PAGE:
Washington D.C. (January 13, 2017) – Spike Mendelsohn understands the responsibility better than most. Over the course of his career, he has competed on Bravo’s “Top Chef,” Food Network’s “Iron Chef,” hosted the channel's "Kitchen Sink," and appeared on “The Rachel Ray Show,” among other marquee events. This celebrity has afforded him more exposure than any time cooking on the line ever could, even if it’s been at the helm of three celebrated Washington, D.C.area concepts—Good Stuff Eatery, We, The Pizza, and Béarnaise. It’s what he transforms this influence into, though, Chef Mendelsohn says, that will define his career.
“Chefs don’t ever forget where they came from,” he says. “They came from kitchens, dish pits, line cooks, all this kind of stuff. That’s why we can easily resonate with the working-class people. … For chefs to take the lead and be great advocates on behalf of all food issues is a phenomenon that we’re seeing happening, especially in the last 10 years in a really big way.”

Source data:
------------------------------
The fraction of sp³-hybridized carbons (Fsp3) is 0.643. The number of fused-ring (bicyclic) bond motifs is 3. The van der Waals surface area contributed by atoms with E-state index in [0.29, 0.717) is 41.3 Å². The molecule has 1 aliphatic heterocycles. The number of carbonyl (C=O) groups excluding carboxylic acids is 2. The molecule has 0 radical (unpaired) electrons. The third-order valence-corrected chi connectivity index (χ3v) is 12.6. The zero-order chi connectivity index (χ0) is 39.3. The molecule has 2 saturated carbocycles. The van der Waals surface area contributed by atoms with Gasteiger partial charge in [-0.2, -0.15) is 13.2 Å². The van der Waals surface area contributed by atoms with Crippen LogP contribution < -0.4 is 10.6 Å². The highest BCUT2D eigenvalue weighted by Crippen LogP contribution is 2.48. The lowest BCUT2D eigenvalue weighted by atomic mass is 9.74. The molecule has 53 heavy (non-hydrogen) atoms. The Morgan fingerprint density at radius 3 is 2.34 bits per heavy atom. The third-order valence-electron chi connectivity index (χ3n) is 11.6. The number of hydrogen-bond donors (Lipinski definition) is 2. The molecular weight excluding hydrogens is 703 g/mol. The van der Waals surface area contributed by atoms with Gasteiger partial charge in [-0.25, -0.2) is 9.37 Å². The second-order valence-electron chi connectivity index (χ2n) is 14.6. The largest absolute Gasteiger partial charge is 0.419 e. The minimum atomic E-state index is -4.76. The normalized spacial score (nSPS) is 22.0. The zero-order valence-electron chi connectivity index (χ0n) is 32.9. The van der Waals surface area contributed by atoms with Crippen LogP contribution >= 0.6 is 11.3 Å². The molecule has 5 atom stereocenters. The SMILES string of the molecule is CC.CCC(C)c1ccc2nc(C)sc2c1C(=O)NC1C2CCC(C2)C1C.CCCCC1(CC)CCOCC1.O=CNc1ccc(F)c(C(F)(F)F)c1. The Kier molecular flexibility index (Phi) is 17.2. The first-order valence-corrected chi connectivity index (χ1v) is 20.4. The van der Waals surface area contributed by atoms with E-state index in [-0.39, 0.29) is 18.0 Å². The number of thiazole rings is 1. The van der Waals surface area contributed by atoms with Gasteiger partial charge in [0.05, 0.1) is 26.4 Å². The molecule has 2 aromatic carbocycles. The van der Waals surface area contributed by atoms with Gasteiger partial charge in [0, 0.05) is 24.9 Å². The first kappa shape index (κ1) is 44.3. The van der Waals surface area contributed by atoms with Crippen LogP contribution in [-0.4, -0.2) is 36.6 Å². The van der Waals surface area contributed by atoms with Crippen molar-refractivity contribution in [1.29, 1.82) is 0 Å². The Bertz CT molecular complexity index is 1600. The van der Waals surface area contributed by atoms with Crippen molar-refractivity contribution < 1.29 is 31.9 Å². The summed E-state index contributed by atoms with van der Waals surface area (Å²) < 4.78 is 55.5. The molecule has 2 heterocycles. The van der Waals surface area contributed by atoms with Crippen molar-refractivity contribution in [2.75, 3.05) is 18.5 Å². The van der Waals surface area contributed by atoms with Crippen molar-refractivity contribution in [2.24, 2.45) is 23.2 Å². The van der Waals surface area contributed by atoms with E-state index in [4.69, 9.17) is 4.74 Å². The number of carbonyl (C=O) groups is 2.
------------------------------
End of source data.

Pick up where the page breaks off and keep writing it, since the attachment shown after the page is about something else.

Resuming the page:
On November 10, Chef Mendelsohn co-hosted the Capital Food Fight with ThinkFoodGroup owner and culinary icon José Andrés for the first time. The event raised a reported $694,000 for DC Central Kitchen, a local nonprofit that leverages food as a tool to better lives. The 25-year organization equips unemployed men and women with the necessary skills to enter the culinary workforce and takes advantage of its extensive network to place students into positions around the city, as well as distributing healthy food to its 80 nonprofit partners.
“I’ve met students in their first week of courses and they seem very unsure of themselves,” says Chef Mendelsohn, who is a contributor to DC Central Kitchen. “They often feel like there’s a microscope on them. But as they go through the program and interact with the students and the educators and the random chefs like myself who come through, the more they start to believe in themselves and shape their future.”